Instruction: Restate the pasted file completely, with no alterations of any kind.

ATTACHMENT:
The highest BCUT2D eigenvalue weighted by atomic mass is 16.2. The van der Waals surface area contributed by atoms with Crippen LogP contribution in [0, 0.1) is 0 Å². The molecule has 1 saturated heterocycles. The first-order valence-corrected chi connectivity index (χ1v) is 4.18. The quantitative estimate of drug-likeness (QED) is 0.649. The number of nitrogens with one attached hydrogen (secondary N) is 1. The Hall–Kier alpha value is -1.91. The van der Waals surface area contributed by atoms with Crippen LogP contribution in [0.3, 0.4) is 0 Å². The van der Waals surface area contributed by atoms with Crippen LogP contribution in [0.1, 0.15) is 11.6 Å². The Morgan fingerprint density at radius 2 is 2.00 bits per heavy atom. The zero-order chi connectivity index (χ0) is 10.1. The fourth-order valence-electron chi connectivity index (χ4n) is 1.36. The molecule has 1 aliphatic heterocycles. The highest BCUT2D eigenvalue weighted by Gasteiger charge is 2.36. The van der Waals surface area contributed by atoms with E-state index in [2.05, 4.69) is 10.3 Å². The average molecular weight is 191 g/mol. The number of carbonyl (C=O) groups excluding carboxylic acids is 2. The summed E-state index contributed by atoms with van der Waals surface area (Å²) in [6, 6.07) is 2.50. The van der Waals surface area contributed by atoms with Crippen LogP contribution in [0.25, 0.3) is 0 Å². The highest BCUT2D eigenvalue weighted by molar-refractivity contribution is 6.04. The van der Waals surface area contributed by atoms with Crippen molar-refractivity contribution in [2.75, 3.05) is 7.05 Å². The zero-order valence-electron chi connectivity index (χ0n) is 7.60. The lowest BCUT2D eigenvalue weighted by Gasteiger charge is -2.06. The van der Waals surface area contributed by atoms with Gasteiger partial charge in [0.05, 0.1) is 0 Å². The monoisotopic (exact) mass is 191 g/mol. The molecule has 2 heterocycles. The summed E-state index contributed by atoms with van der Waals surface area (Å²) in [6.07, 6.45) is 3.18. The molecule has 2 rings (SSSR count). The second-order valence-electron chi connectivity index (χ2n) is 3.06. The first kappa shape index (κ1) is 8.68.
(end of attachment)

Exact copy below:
The highest BCUT2D eigenvalue weighted by atomic mass is 16.2. The van der Waals surface area contributed by atoms with Crippen LogP contribution in [0, 0.1) is 0 Å². The molecule has 1 saturated heterocycles. The first-order valence-corrected chi connectivity index (χ1v) is 4.18. The quantitative estimate of drug-likeness (QED) is 0.649. The number of nitrogens with one attached hydrogen (secondary N) is 1. The Hall–Kier alpha value is -1.91. The van der Waals surface area contributed by atoms with Crippen LogP contribution in [0.3, 0.4) is 0 Å². The van der Waals surface area contributed by atoms with Crippen LogP contribution in [0.1, 0.15) is 11.6 Å². The Morgan fingerprint density at radius 2 is 2.00 bits per heavy atom. The zero-order chi connectivity index (χ0) is 10.1. The fourth-order valence-electron chi connectivity index (χ4n) is 1.36. The molecule has 1 aliphatic heterocycles. The highest BCUT2D eigenvalue weighted by Gasteiger charge is 2.36. The van der Waals surface area contributed by atoms with E-state index in [2.05, 4.69) is 10.3 Å². The average molecular weight is 191 g/mol. The number of carbonyl (C=O) groups excluding carboxylic acids is 2. The summed E-state index contributed by atoms with van der Waals surface area (Å²) in [6, 6.07) is 2.50. The van der Waals surface area contributed by atoms with Crippen LogP contribution in [0.25, 0.3) is 0 Å². The highest BCUT2D eigenvalue weighted by molar-refractivity contribution is 6.04. The van der Waals surface area contributed by atoms with Crippen molar-refractivity contribution in [2.75, 3.05) is 7.05 Å². The zero-order valence-electron chi connectivity index (χ0n) is 7.60. The lowest BCUT2D eigenvalue weighted by Gasteiger charge is -2.06. The van der Waals surface area contributed by atoms with Gasteiger partial charge in [0.05, 0.1) is 0 Å². The monoisotopic (exact) mass is 191 g/mol. The molecule has 2 heterocycles. The summed E-state index contributed by atoms with van der Waals surface area (Å²) in [6.07, 6.45) is 3.18. The molecule has 2 rings (SSSR count). The second-order valence-electron chi connectivity index (χ2n) is 3.06. The first kappa shape index (κ1) is 8.68.